Surgical procedures for incompetent or damaged venous valves include valvuloplasty, transplantation, and transposition of veins. Valvuloplasty involves the surgical reconstruction of the valve. Essentially, valvuloplasty is a procedure to surgically modify the venous valves to “tighten” them. Transposition of veins involves surgically bypassing sections of veins possessing the incompetent or damaged valves with veins possessing viable valves. Transplantation involves surgically transplanting one or more of a patient's viable valves for the incompetent or damaged valve. A more detailed discussion of these surgical procedures is given in “Reconstruction of Venous Valves”, R. Gottlub and R. Moy, Venous Valves, 1986, Part V, section 3.
The above-described surgical procedures provide somewhat limited results. The leaflets of venous valves are generally thin, and once the valve becomes incompetent or destroyed, any repair provides only marginal relief. Venous valves may also be damaged when the valve is being reconstructed, transpositioned, or transplanted. The endothelium tissue layer of the vein may also be damaged during handling. This reduces the viability of the vein graft after implant. Another disadvantage with transplantation procedures is the need to use the patient's own vein segment in order to avoid the complications posed by rejection. In addition, the use of a patient's own vein segment predisposes that the incompetence or damage did not arise from inherited factors or diseases which will affect the transplanted valve.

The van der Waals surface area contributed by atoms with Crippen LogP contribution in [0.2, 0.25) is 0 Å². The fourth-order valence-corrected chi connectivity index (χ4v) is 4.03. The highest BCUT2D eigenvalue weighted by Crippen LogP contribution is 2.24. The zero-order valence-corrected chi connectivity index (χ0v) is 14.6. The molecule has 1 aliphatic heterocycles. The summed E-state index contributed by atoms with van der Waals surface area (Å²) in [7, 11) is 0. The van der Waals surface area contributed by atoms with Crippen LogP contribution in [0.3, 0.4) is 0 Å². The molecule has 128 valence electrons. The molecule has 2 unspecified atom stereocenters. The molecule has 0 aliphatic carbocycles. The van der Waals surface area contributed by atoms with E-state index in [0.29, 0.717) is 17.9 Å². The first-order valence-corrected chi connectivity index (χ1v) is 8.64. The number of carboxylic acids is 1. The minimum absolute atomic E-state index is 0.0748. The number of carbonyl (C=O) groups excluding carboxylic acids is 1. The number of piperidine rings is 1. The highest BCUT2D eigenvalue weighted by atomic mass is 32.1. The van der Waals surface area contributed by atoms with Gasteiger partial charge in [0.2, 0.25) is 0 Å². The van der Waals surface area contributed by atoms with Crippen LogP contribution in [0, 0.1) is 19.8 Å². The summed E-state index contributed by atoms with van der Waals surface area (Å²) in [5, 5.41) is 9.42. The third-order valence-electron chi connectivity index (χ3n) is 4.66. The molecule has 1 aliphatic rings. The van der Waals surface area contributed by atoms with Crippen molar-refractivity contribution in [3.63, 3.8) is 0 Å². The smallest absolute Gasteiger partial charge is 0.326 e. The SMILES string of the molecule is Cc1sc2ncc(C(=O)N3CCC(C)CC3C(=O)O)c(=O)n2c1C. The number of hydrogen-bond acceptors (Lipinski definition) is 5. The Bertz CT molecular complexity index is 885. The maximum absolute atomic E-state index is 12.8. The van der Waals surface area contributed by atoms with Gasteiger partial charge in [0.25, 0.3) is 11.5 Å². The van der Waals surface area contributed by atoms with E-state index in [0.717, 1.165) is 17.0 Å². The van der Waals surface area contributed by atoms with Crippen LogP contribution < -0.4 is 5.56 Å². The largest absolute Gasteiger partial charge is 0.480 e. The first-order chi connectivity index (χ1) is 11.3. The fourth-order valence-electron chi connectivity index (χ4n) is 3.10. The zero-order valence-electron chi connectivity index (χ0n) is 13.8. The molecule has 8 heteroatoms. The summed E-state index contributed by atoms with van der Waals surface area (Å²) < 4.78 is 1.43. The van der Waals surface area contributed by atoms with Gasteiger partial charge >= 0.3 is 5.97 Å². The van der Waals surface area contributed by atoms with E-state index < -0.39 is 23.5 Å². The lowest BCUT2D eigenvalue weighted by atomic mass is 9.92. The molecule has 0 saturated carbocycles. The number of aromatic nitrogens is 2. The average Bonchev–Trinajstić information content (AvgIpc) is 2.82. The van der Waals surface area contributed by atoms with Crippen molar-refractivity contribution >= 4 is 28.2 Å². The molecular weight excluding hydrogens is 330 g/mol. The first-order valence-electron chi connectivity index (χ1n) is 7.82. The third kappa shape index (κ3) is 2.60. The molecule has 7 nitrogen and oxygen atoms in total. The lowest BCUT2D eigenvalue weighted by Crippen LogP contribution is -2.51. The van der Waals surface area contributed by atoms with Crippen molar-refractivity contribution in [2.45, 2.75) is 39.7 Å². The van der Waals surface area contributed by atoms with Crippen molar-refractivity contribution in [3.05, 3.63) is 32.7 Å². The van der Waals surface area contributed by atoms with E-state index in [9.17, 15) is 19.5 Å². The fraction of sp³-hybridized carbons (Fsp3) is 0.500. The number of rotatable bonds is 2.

Another surgical procedure involves the removal of the valve. In this procedure, the incompetent or damaged valve is completely removed. While this procedure removes any potential impediment to normal blood flow, it does not solve the backflow problem.
As an alternative to surgical intervention, drug therapy to correct venous valvular incompetence has been utilized. Currently, however, there are no effective drug therapies available.